TALLADEGA, Ala. – For a few fleeting moments, it looked like Erik Jones was going to do it.
Jones had the Petty GMS Motorsports No. 43 Chevy out front in the final turn on the last lap of Sunday’s (April 24) NASCAR Cup Series race at Talladega Superspeedway.
The first win by the No. 43 since 2010 and the first at Talladega since 1983 was moments away.
There was just one problem: the multiple car lengths that separated him from Kyle Larson in second place. Jones was too far out in front. He was a sitting duck. Moments later, after a multi-car wreck triggered by Ross Chastain‘s contact with Larson, Jones crossed the finish line in sixth.
For the 25-year-old, who led 25 of 188 laps, where did things go wrong?
“I mean, just the last lap, right?” Jones said. “It’s typical here. Been close here so many times, in this race and the fall race. U.S. Air Force Chevy had good speed, felt good to be up front.
“Coming there that last lap, we were single file. I felt pretty good about it. They kind of doubled up behind us. That top lane was getting some momentum. Looking back, I wish I would have stayed at the bottom and let the No. 1 push me. I didn’t realize they were coming with that much speed.”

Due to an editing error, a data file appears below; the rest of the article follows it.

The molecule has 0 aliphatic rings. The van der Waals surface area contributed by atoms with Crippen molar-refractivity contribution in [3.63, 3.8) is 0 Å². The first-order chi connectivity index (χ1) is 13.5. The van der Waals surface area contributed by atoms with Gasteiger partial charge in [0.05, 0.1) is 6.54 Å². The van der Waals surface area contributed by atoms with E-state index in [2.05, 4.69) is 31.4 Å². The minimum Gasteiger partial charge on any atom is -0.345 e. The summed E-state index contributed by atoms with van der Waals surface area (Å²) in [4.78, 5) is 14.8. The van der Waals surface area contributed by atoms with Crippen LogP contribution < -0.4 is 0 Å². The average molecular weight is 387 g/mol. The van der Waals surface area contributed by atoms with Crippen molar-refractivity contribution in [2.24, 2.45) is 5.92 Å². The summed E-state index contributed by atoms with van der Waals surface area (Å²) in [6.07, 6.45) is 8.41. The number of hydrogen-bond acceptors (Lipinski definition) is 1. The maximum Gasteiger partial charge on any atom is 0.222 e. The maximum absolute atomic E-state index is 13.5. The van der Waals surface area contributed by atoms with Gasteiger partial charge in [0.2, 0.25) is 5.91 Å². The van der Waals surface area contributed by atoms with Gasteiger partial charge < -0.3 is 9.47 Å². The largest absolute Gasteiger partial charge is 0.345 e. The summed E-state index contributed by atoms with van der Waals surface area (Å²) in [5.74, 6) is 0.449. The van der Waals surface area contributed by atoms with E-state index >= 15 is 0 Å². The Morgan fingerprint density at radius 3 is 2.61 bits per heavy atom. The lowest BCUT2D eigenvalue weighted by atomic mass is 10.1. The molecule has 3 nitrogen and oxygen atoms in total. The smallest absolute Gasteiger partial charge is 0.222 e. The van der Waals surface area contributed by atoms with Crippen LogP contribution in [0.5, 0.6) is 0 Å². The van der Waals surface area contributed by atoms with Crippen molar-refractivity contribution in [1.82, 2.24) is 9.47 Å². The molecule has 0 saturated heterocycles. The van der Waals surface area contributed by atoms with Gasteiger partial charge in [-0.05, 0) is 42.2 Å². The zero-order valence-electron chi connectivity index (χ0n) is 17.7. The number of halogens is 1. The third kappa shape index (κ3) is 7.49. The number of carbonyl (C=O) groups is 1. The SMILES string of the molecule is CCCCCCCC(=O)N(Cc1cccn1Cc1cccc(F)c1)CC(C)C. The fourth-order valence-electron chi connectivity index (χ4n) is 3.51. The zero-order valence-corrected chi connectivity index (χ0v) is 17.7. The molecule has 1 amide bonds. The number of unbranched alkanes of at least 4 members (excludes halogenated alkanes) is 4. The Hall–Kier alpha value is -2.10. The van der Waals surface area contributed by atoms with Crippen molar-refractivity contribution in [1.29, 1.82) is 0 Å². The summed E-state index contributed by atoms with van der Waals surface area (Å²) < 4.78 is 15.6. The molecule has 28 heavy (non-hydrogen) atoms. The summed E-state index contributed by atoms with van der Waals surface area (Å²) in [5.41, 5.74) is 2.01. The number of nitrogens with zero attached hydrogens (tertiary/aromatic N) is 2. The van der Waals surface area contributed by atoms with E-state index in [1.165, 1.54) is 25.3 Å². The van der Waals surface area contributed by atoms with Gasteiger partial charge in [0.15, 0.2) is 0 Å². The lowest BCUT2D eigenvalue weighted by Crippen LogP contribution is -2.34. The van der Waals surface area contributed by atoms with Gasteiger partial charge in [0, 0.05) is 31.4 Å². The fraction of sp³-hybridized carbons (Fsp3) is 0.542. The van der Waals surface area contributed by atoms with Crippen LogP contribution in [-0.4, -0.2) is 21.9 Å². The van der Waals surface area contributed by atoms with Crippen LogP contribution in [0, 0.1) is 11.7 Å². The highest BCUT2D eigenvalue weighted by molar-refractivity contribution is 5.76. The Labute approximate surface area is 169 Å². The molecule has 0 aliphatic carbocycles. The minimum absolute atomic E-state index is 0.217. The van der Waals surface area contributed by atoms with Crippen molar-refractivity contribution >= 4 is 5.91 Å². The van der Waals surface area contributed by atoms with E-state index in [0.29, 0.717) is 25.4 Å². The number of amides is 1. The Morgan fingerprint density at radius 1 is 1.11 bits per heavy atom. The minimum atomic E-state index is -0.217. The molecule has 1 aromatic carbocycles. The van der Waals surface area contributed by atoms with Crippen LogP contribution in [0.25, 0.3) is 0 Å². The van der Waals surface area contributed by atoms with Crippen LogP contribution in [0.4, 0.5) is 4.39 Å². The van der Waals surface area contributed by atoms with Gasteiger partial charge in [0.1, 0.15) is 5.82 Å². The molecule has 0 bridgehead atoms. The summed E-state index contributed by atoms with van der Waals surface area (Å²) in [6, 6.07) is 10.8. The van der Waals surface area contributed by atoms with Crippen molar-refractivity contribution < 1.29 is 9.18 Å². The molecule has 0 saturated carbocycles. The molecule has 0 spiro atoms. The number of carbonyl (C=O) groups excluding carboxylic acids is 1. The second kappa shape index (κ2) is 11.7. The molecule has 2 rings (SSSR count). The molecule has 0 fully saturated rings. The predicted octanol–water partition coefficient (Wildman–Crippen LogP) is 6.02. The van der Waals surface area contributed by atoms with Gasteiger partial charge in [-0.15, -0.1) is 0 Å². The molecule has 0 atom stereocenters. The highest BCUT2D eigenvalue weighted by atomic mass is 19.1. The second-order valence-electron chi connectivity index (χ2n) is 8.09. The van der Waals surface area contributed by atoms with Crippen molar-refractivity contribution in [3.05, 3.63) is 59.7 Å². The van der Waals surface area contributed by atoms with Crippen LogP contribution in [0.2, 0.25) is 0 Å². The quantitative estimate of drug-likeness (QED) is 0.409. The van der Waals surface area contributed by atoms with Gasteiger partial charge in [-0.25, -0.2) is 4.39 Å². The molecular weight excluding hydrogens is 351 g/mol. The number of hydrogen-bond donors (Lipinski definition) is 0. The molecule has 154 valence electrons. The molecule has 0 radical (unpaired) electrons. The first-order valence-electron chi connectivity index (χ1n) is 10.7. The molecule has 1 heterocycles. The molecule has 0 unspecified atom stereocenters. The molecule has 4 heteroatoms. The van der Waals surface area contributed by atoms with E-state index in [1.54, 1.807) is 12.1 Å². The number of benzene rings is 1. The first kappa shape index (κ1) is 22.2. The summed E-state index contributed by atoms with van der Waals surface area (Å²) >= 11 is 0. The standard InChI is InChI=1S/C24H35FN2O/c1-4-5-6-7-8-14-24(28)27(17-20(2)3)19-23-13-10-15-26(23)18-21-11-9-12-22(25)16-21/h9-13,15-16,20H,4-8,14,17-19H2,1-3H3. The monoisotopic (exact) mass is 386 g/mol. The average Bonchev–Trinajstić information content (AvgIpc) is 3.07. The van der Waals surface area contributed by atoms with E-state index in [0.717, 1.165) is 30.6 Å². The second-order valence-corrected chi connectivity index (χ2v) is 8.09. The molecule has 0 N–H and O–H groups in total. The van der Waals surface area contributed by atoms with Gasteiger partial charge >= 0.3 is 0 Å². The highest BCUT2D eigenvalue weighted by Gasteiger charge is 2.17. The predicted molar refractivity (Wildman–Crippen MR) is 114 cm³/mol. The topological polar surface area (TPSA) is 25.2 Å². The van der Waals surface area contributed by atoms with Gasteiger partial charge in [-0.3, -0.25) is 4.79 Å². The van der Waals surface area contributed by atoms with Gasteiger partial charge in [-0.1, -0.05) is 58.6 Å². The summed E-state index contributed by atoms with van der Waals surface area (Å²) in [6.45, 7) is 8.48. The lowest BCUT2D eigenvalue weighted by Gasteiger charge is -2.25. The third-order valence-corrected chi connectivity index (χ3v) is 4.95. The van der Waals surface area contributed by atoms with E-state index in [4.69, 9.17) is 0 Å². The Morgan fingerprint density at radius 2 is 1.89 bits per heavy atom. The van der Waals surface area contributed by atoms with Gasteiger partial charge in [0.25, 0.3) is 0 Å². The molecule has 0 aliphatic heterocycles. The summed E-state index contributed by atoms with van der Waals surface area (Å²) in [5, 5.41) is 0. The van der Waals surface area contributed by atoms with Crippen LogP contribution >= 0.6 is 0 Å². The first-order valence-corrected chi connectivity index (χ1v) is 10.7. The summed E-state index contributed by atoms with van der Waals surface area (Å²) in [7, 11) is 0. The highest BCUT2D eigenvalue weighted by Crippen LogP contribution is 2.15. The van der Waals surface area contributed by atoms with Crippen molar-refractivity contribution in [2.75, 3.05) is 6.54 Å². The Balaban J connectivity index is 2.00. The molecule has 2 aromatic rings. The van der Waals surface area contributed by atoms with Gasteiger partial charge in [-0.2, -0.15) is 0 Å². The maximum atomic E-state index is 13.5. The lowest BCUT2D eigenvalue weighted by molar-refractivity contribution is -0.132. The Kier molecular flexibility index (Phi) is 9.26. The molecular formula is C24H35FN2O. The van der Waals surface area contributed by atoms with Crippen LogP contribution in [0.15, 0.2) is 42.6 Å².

He didn’t, and it cost him. Jones also noted that putting up a solid defense of Larson “kind of gives the door to (eventual race winner Chastain). …
“You’re trying to just win the race. You can only see how much is going on from the seat. You’re trying to make the best decision you can the last 1,500 feet.”
For Jones, the choices were made and he must now focus on the positives. It’s still his third top-10 finish through 10 races this season. Last year, he didn’t earn his third top 10 until the 27th race of the year on the Indianapolis Motor Speedway road course.
Jones has also led 46 laps already, compared to nine in his first season with the team.
“Happy to run up front, lead laps,” Jones said. “Would really love to get the No. 43 in Victory Lane. I thought today might be the day. All day long, we were fast and had speed. Especially being up front there at the end, the last 10, I knew we had a shot, but just couldn’t quite close it out.”
About the author
Daniel McFadin is a 7-year veteran of the NASCAR media corp. He wrote for NBC Sports from 2015 to October 2020. He's currently a freelancer and lead reporter and editor for Frontstretch. He is also host of the NASCAR show "Dropping the Hammer with Daniel McFadin" on YouTube and in podcast form.
You can email him at email@example.com.
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